The humble Raspberry Pi came to life as little more than a prototype in late 2011, knocking around some trade-fairs. But even at this point, it had been in development for over four years.

The brainchild of Eben Upton, who started piecing together the Pi on the longest piece of breadboard he could buy from Maplin, its principal motivation was to make computing accessible, with a plan to give the boards to school kids in the hope they'd get enthusiastic about hacking on the devices, just as the Raspberry Pi's founders had done with their home computers in the 80s.

It was this 80s computing meme, along with co-conspirator David Braben's address book famously plundered for contacts and the idea that programming should be taught to everyone, that has helped the Raspberry Pi get phenomenal traction.

Just a few months after those prototypes were shown at trade shows, over 200,000 people registered their interest for the first 'Model B' boards, 20 times the capacity of the first production run, and the rest is history.

The Raspberry Pi sold half a million units in 6 months, not into the educational market it was designed to revolutionise, but into a wide demographic of hackers, makers and tinkerers.

Complete PC

Pi config

This is a device that can legitimately be described as a fully-fledged PC, albeit one that's embedded into a diminutive printed circuit board, measuring just 85.60 mm by 53.98 mm. The CPU isn't powerful, an ARMv6 running by default at 700Mhz, but it can be powered by a USB cable, and even batteries, and is capable of running a graphical environment with accelerated video - through either an HDMI port or a composite RCA jack suitable for televisions.

The lack of old-style VGA is a problem when you consider there are now so many old redundant monitors, but this oversight is more likely to be a limitation of the SoC hardware than a shortfall in design.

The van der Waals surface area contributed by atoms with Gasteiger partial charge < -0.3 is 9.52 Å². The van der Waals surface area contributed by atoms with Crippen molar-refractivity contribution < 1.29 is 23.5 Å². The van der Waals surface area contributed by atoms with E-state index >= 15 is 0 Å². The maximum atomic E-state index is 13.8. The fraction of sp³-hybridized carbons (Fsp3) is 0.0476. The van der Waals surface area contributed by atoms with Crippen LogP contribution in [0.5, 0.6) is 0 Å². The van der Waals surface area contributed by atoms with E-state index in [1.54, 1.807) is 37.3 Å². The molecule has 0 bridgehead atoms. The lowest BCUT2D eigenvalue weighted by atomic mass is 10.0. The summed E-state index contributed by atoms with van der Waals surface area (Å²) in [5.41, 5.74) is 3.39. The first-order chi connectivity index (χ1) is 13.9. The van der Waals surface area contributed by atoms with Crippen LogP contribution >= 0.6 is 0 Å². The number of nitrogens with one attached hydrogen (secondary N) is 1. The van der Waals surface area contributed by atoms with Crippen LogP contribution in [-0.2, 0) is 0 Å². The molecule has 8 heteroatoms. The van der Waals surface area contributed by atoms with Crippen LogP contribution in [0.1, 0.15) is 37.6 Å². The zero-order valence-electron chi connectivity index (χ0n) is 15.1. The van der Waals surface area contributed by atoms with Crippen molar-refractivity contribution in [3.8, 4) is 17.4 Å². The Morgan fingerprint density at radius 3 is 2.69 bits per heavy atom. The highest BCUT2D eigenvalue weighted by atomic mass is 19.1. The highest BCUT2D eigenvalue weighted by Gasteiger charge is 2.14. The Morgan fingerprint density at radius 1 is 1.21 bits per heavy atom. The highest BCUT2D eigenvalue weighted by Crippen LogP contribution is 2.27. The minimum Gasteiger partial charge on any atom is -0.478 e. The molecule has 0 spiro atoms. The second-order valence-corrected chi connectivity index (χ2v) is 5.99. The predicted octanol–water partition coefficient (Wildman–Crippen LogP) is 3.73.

Either way, the Pi's killer feature isn't the hardware specification, it's the price. The Raspberry Pi can be yours, delivered, for around £25 - and that includes 20% UK VAT.

Supply and demand

Pi memory

The demand has been such that the cheaper 'no networking' Model A has yet to be released.
But in the short time that the Model B has been available, there have been 3 revisions. The first two, marked revisions 2 and 3 when you check the processor identifier, differ only by the removal of a D14 component, originally situated beneath the HDMI port, and some fuse modifications.

But the third update, officially called 'Revision 2.0' and available from the end of September, packs more significant updates, despite looking almost identical to previous versions. The 'almost' refers mostly to the additional two mounting holes, which should make it easier to attach your Pi to a case or anything else, and a supplementary 'P5' header, consisting power, ground and 4 additional connections to add to the array of GPIO ports.

The biggest improvement is the amount of RAM. This doubles, from 256MB to 512MB whilst keeping the price the same, making the Raspberry Pi much more feasible for running desktop applications. On our system, a default boot to the command line left us with 384.4 MB free, rather than a measly 126 MB on the first model.

The general purpose pins have also been tweaked, reversing those used for I2C, a widely used data bus system. GPIO is where the Raspberry Pi overlaps with other projects like the Arduino, because it allows the user to build their own hardware and hook it up to both digital and analog signals managed from software running on the Raspberry Pi. The advantage with the Pi, of course, it that you can run a full operating system on the hardware, rather than bytecode.

The official operating system is a Debian-derived Linux distribution called 'Raspbian'. This too has changed little over the months, and while we've been able to successfully install the system onto a 2GB SD Card, you'll have a better experience with more storage, as you'll have more freedom to add your own files.

If you've used the command-line on a Debian-based distribution before, such as Ubuntu, you shouldn't have any problems as many of the same commands and configuration options will be familiar. But even if you've only ever used Windows, the command line isn't that difficult. Arm yourself with a couple of tutorials and start investigating. If you break the installation, the worst that can happen is you'll need to reflash your storage with a new version of the distribution.